Pam Fessler Pam Fessler is a correspondent on NPR's National Desk, where she covers poverty and philanthropy.
Pam Fessler at NPR headquarters in Washington, D.C., March 19, 2019. (photo by Allison Shelley)
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Pam Fessler

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Pam Fessler at NPR headquarters in Washington, D.C., March 19, 2019. (photo by Allison Shelley)
Allison Shelley/NPR

Pam Fessler

Correspondent, National Desk

Pam Fessler is a correspondent on NPR's National Desk, where she covers poverty, philanthropy, and voting issues.

In her reporting at NPR, Fessler does stories on homelessness, hunger, affordable housing, and income inequality. She reports on what non-profit groups, the government, and others are doing to reduce poverty and how those efforts are working. Her poverty reporting was recognized with a 2011 First Place National Headliner Award.

Fessler also covers elections and voting, including efforts to make voting more accessible, accurate, and secure. She has done countless stories on everything from the debate over state voter identification laws to Russian hacking attempts and long lines at the polls.

After the Sept. 11 terrorist attacks, Fessler became NPR's first Homeland Security correspondent. For seven years, she reported on efforts to tighten security at ports, airports, and borders, and the debate over the impact on privacy and civil rights. She also reported on the government's response to Hurricane Katrina, The 9/11 Commission Report, Social Security, and the Census. Fessler was one of NPR's White House reporters during the Clinton and Bush administrations.

Before becoming a correspondent, Fessler was the acting senior editor on the Washington Desk and NPR's chief election editor. She coordinated all network coverage of the presidential, congressional, and state elections in 1996 and 1998. In her more than 25 years at NPR, Fessler has also been deputy Washington Desk editor and Midwest National Desk editor.

Earlier in her career, she was a senior writer at Congressional Quarterly magazine. Fessler worked there for 13 years as both a reporter and editor, covering tax, budget, and other news. She also worked as a budget specialist at the U.S. Office of Management and Budget, and was a reporter at The Record newspaper in Hackensack, New Jersey.

Fessler has a master's of public administration from the Maxwell School at Syracuse University and a bachelor's degree from Douglass College in New Jersey.

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The debate over voting is a heated one, often tainted by misleading and exaggerated rhetoric. Simone Golob/Getty Images hide caption

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Exaggerating Voting Issues May Juice A Base — But It Also 'Undermines Our Democracy'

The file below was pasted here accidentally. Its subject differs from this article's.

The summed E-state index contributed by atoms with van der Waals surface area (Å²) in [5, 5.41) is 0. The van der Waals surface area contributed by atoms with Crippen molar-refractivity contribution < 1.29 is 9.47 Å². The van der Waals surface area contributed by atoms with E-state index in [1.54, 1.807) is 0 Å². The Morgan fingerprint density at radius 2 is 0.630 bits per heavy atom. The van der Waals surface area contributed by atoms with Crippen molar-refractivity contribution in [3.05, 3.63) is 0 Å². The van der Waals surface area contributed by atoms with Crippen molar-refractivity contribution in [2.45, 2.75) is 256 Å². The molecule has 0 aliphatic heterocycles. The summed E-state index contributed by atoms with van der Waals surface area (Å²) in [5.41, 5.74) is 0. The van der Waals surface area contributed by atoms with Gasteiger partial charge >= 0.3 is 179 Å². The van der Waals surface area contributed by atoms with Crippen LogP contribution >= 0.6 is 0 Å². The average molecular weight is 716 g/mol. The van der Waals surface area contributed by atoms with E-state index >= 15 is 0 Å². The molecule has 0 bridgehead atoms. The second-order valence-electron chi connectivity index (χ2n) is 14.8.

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Voters Have To Wade Through Fraud Rhetoric To Get To The Truth

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Hispanic and black children are over-represented in child poverty totals. NPR hide caption

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Report: Child Poverty Could Be Cut In Half Over 10 Years, At A Hefty Price

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Motor vehicle departments across the country have accidentally allowed a small number of noncitizens to register to vote. Justin Sullivan/Getty Images hide caption

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Some Noncitizens Do Wind Up Registered To Vote, But Usually Not On Purpose

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Contract Employees Are Still Trying To Recover From Shutdown

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U.S. Election Assistance Commission staffer Brian Hancock talks about how election systems have become increasingly complicated in recent years, making them more vulnerable to attack. Pam Fessler/NPR hide caption

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Cybertraining Election Officials For This Year's Voting

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President Trump To Address March For Life Attendees

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Heiner Giese, a local landlord and attorney for the Apartment Association of Southeastern Wisconsin, stands in front of a city-owned abandoned building. Pam Fessler/NPR hide caption

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Why Affordable Housing Could Become Harder To Find

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Trump Dissolves Controversial Voter Fraud Commission

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Trump Dissolves Presidential Commission On Voter Fraud

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Simeon Peterson, known as "Mr. Pete," in 2009. Patients at Carville leprosarium often used bicycles to get from building to building, which were connected by covered passageways. Vickie Joseph/Courtesy National Hansen's Disease Museum hide caption

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Vickie Joseph/Courtesy National Hansen's Disease Museum

Christine Thompson lives in Milwaukee with her children ages 7 and 3. They have been served a "Notice to Vacate" by their landlord for not paying rent. In Wisconsin, and most other areas of the country, landlords may evict tenants during any time of the year, including during the winter. Coburn Dukehart for NPR hide caption

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As Temperatures Fall, No Halt To Evictions Across Most Of The Country

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